Alf was chuffed by the result in the Mana by-election.
Betcha The Boss is chuffed, too.
Hekia Parata has demolished one of Labour’s strongholds in much the same way as Crusher Collins wants to demolish the cars of boy racers, turning the electorate into something much more marginal.
Mana’s new MP – a bloke called Farfoy or something – mustered 10,397 votes.
His precedessor in the seat, Winnie Laban, had won 18,070 votes at the 2008 election.
And so just like that, Labour has lost the support of almost 8000 voters.
True, Hekia Parata’s total vote from the 2008 election fell from 11,915 to 9317.
But the sad reality is that almost half of the Mana people couldn’t be bothered going out to stick a tick on a bit of paper alongside the name of the candidate they preferred.
This is an indictment of their lack of a sense of civic duty.
But much more important, among those who did make the effort to vote there was a 14% swing to National.
Kris Faafoi won the seat with 10,397 votes to Parata’s 9317.
This is not the final count, of course. Faafoi stands to lose a bit more ground by the time we get a final count.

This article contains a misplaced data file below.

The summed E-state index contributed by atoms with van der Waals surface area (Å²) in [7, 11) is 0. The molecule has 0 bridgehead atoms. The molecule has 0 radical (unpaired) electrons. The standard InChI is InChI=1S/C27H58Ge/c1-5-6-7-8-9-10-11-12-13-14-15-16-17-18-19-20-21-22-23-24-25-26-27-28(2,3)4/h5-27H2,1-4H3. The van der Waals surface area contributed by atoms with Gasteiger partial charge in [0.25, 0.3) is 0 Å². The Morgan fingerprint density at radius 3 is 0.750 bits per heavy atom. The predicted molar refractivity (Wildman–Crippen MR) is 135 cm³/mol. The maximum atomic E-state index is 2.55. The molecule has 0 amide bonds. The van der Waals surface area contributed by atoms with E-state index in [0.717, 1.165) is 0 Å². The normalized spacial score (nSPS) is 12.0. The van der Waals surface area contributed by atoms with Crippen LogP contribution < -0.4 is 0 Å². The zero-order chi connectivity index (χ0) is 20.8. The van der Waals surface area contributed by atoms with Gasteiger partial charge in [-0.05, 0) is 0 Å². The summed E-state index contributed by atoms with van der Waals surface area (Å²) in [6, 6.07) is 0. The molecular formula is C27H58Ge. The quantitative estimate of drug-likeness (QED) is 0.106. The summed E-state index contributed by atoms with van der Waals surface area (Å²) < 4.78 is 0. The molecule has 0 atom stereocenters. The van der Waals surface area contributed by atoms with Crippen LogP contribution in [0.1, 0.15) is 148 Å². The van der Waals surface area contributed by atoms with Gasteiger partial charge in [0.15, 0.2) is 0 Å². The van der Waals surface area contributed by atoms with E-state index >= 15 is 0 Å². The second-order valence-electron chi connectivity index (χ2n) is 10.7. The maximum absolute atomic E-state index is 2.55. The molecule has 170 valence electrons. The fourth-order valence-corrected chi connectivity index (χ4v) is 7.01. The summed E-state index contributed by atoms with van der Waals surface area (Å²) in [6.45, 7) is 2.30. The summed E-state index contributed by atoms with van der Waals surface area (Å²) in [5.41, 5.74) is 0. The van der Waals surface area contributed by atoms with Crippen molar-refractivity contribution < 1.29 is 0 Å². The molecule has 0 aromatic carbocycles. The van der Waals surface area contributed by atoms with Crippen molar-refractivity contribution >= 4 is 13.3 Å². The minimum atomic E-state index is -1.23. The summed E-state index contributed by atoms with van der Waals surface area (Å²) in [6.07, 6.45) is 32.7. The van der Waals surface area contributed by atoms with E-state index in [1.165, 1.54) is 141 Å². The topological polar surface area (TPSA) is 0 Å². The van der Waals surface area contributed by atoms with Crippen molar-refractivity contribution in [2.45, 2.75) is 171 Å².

Former MP Winnie Laban’s majority of more than 6000 was reduced to a majority of around 1000 votes.
Didn’t Phil Goff ballyhoo about the by-election being a referendum on the government?
So how is he going to explain the serious evaporation of Labour’s margin to his people?
Hekia’s achievement is summed up by the heading to the Sunday Star-Times report this morning –
For someone who had just discovered she had lost the Mana by-election, Hekia Parata sure was smiling a lot.
But then, as Prime Minister John Key said, sometimes losing is winning. Parata came within 1080 votes of pulling off the impossible – taking a safe Labour seat for National while the party is in government.
Parata was entitled to be jubilant.
“This is fabulous. We’re just thrilled.
“We wanted to make a really strong run at this, and I think we have done that.”
She said the result was a vote of confidence in National’s programme and direction.
The Herald on Sunday reports John Key’s delighted remarks –
“I never thought coming second in politics would feel so good,” he said.
“Sometimes losing is winning and this is one of them where we have had a tremendous result here.”
So what do the Labour supporters do to explain the collapse of support?
Oh. It’s because Faafoi had had only a seven week campaign, whereas Parata has stood there twice before and has had a five year campaign.
And what was Faafoi doing before the campaign began?
Oh, yes. He was trying to make Phil Goff look politically attractive as a press officer.
This, of course, is demanding work, like agreeing to make the Porirua rubbish dump look like a scenic attraction.
No doubt it had left the poor bugger exhausted by the time the campaign was launched.